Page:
It was the worst of times; it was the worst of times… (with apologies to Charles Dickens)
Now, I’m going to bring together all of my thoughts on advertising in one place. Brace yourself.
Once upon a time, “the target” sat at home watching television, namely the big 3 networks- ABC, NBC or CBS. Wives were at home during the day, and husbands would slump into recliners at the end of their work day. You had to get up to change the channel. The audience was captive and predictable. Other media like radio, newspapers and magazines worked in support of a much less cluttered media environment.
Let’s fast-forward to the present. Traditional television is on the way out as advertising’s biggest money-maker. Most channels have no real meaning. The internet is our main line to content of all sorts to suit our desires.
These days, technology can organize content to create personal channels and it can also link that content with personally relevant advertising – or no advertising at all. In this way, the advertising that once funded the networks has become just more content, and technology now plays the organizational role formerly played by networks and advertising agencies.
More and more technological advancements are allowing customers to bypass advertising altogether- beyond pirating sites, customers will soon be able to purchase all of their content for a $1 fee and enjoy content that is ad-free. Content that comes for free increasingly provides users the choice of ads they must view- and guess what they will do? They’ll choose to be entertained or informed on the subjects they already prefer.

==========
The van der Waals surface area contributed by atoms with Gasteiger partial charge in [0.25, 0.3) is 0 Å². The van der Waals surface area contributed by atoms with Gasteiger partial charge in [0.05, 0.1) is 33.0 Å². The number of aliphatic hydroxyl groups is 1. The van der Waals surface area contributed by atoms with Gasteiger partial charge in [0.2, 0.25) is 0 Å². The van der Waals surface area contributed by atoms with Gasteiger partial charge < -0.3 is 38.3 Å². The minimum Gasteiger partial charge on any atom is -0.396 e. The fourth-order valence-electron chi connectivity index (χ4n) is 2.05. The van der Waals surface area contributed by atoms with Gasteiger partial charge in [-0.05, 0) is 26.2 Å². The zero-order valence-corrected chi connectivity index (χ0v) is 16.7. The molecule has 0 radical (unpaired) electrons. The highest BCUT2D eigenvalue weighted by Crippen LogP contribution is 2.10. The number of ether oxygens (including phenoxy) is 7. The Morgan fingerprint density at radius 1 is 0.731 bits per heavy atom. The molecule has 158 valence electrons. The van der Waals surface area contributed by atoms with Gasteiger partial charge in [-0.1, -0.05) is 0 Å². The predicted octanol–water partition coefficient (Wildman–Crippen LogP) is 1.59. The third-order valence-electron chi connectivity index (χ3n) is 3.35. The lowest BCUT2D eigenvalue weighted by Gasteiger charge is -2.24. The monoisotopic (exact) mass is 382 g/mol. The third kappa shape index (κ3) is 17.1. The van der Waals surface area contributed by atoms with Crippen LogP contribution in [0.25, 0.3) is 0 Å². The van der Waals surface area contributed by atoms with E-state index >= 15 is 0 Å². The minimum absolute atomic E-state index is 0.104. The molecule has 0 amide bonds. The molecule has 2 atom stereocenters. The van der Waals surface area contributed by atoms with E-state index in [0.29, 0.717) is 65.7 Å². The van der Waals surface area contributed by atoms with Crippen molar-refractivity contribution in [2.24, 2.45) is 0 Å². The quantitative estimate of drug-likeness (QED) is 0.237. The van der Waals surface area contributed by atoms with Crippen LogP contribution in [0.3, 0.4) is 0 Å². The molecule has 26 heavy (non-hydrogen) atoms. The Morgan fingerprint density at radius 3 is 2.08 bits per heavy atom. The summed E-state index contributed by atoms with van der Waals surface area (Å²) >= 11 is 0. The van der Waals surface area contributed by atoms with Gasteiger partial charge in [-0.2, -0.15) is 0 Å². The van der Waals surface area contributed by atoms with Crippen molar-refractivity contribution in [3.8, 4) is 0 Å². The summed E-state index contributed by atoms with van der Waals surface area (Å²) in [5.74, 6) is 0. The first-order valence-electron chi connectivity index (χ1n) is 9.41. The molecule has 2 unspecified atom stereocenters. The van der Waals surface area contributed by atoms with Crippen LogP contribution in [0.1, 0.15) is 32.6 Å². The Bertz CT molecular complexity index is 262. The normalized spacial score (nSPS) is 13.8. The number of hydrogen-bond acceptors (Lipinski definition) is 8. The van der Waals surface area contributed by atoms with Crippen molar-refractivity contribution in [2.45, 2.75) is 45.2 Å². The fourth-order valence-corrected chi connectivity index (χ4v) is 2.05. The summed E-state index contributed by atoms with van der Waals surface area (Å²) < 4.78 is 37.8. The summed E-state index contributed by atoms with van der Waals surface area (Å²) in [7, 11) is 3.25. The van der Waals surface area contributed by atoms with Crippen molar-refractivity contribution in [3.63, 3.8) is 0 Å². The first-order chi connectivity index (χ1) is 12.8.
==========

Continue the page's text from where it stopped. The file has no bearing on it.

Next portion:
So we’ll have to get creative in this future world, where the old advertising market will be officially dead. The new communication agencies are filled with bright young “media” specialists who are armed with a blend of creative, technological and CRM-style skills. They are as comfortable with ROI and algorithms as they are with getting inside the psyche of their customer.
It will be fascinating to watch the Internet develop as the delivery vehicle for content, and see who ends up driving the ship: Apple, Google, Facebook, Amazon, or a brand new entity.
As always with technology, those in the middle are in for a heap of change and possibly a heap of trouble. They will have to radically redefine their roles if they are to prosper. The countdown has already begun.
Yes, everyone is already betting on the Big Four, but history also suggests that we keep our eyes on a range of companies that none of us have heard of… yet.
Just remember: the future is a very fast jet plane. Once you hear it, it’s already gone past.
Austin McGhie is Sterling’s head of Strategy